Are you currently working on the most impactful areas of your product? Are there any more lucrative opportunities? Should you pursue what you currently have or chase new solutions?
These questions, and more, are in the back of many product manager’s heads on a day to day basis. Answering these can be extremely difficult because they depend heavily on the context and circumstances. As a PM, you should be able to answer these questions to enable your product to thrive.
In this article, you will learn about local and global maxima, which are mathematical concepts that can help you understand the relationship between your product and the markets you’re targeting.
In mathematics, the global maximum is the largest value in the whole function, while the local maximum is the largest value in a subset of the function.
The following graph illustrates the relationship between global and local maxima:
There can only be a single global maximum for each function, whereas there can be multiple local maxima for each region.
Now that you have a basic definition, let’s examine how these concepts can be applied to your work as a PM.
A local maximum represents the biggest potential impact you can make in the area you are currently working on, while a global maximum is the highest impact you can make overall.
However, product managers are often so focused on what they do right now that they don’t see past the peak of what they are currently working on:
As a result, you might think you are working on the most impactful opportunity, only to realize that there are bigger opportunities you should be pursuing instead:
As a product manager, you should continuously assess whether you are chasing your global maximum or optimizing for your local maximum.
Many people fall into one of the following common traps:
While each team has boundaries on what they can work on, remember that PMs are hired primarily to drive business impact. Sometimes it means challenging supervisors and your area of focus.
By focusing only on what you are currently working on, you might realize that you weren’t working on the most impactful solutions.
Local maximum is nothing more than a well-informed guess.
Take a deeper look at the problems you are currently working on and the types of solutions envisioned for solving these problems. Now try to answer the question, “What’s the maximum feasible impact you can drive if you continue doing this for the next year?”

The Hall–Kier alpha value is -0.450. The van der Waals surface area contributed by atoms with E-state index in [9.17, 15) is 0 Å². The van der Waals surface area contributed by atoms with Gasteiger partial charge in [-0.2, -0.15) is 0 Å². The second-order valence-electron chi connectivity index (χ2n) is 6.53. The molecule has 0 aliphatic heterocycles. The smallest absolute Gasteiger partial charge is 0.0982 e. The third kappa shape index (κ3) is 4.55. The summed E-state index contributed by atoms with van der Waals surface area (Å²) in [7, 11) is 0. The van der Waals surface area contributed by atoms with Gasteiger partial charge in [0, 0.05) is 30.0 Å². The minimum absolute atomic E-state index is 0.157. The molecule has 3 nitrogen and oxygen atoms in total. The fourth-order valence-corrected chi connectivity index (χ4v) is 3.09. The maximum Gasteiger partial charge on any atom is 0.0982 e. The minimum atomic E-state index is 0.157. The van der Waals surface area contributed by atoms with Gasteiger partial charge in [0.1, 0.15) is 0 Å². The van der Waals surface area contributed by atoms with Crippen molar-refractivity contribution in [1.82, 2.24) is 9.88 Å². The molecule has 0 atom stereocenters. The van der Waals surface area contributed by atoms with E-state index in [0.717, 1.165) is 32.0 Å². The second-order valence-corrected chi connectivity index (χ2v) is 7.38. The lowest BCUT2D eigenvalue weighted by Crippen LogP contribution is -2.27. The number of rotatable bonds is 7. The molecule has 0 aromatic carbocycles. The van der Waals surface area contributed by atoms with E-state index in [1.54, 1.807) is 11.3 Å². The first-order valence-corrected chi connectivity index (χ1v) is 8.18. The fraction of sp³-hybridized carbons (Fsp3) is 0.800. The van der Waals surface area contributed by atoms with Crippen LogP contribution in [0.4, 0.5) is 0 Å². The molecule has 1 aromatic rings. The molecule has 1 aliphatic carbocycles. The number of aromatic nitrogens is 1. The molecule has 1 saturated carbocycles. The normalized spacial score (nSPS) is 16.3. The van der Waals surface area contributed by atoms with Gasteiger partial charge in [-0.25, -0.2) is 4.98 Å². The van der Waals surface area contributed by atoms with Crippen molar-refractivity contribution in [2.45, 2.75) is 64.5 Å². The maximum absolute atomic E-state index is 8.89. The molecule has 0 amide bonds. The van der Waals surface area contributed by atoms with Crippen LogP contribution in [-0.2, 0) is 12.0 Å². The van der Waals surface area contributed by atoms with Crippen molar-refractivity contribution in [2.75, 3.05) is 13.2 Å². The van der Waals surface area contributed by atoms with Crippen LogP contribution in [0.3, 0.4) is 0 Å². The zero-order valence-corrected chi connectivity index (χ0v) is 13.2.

For example, if you are working on your trial experience, and your current CVR percent trial to subscription is 50 percent, and you feel you won’t be able to push it past 70 percent (not everyone will convert), then that’s 20 percent difference from your local maximum.
What would happen if you drove the CVR percent trial to subscription from 50 percent to 70 percent? How would it impact your MRR, number of subscribers, etc.?
That’s the local maximum of pursuing this direction.
After you identify your local maximum, start by challenging and optimizing your product to target your local goals.
Ask yourself, “Is this the best way to solve the problem?” Say you are trying to drive customer satisfaction by implementing segmentation and personalization. Is there any other way to drive satisfaction? Investigate them and try to come up with a back-of-napkin estimate.
Assess multiple scenarios to chase your desired outcome through a range of solutions. There’s no need to be super analytical yet; back-of-napkin estimates are enough.
The opportunity with the highest estimated impact is your global maximum.
After assessing your local and global maxima, you can take three actions:
Optimizing for current solutions, even if they are geared toward the local maximum, isn’t inherently wrong. You might decide to pursue the local maximum if:
Just make sure you make a conscious decision and consider the global maximum. You want to avoid limiting your product to a narrow market when you might have the potential for much greater.
Another option is to pivot and chase the global maximum instead. Although the pivots are expensive in the short term, this trade-off might help you drive more long-term impact.
Switch to global maximum if:
Just remember that switching to a global maximum can actually slow you down in the short run.
So much of what you see depends on the way that you look at it.
If you focus purely on your “business areas,” you’ll see only related opportunities. But sometimes, it’s worth taking a step back and considering if what you are working on makes the most sense for your direction
Maybe it’s even worth changing direction?
Say you are working for the Uber-like ride sharing app. Your supervisor’s key metric is revenue. They taxed you with a customer satisfaction metric to drive retention. But is customer satisfaction the best way to drive revenue? Maybe there’s a bigger impact in working on driver satisfaction (more drivers = bigger market share = more revenue).
If another PM focuses on driver satisfaction, maybe there’s an unowned area with a higher impact. Maybe building community is the way to go?
Consider the following diagram:
On occasion, zoom out and consider how you could drive impact if there weren’t any boundaries in place. You might discover exciting opportunities you would never think about.
The concepts of local and global maxima are a valuable tool for day-to-day product management work. Regularly assessing local and global maxima can help PMs answer whether they are working on the most impactful thing and if they should continue with current solutions or explore new ons.
Keep in mind, your maxima changes as the circumstances change. For example, recent AI development unlocked new ways of solving problems and serving customers, creating a brand new global maximum for many.
Yesterday’s global maximum might be today’s local maximum. Remember to look toward the future.
Featured image source: IconScout
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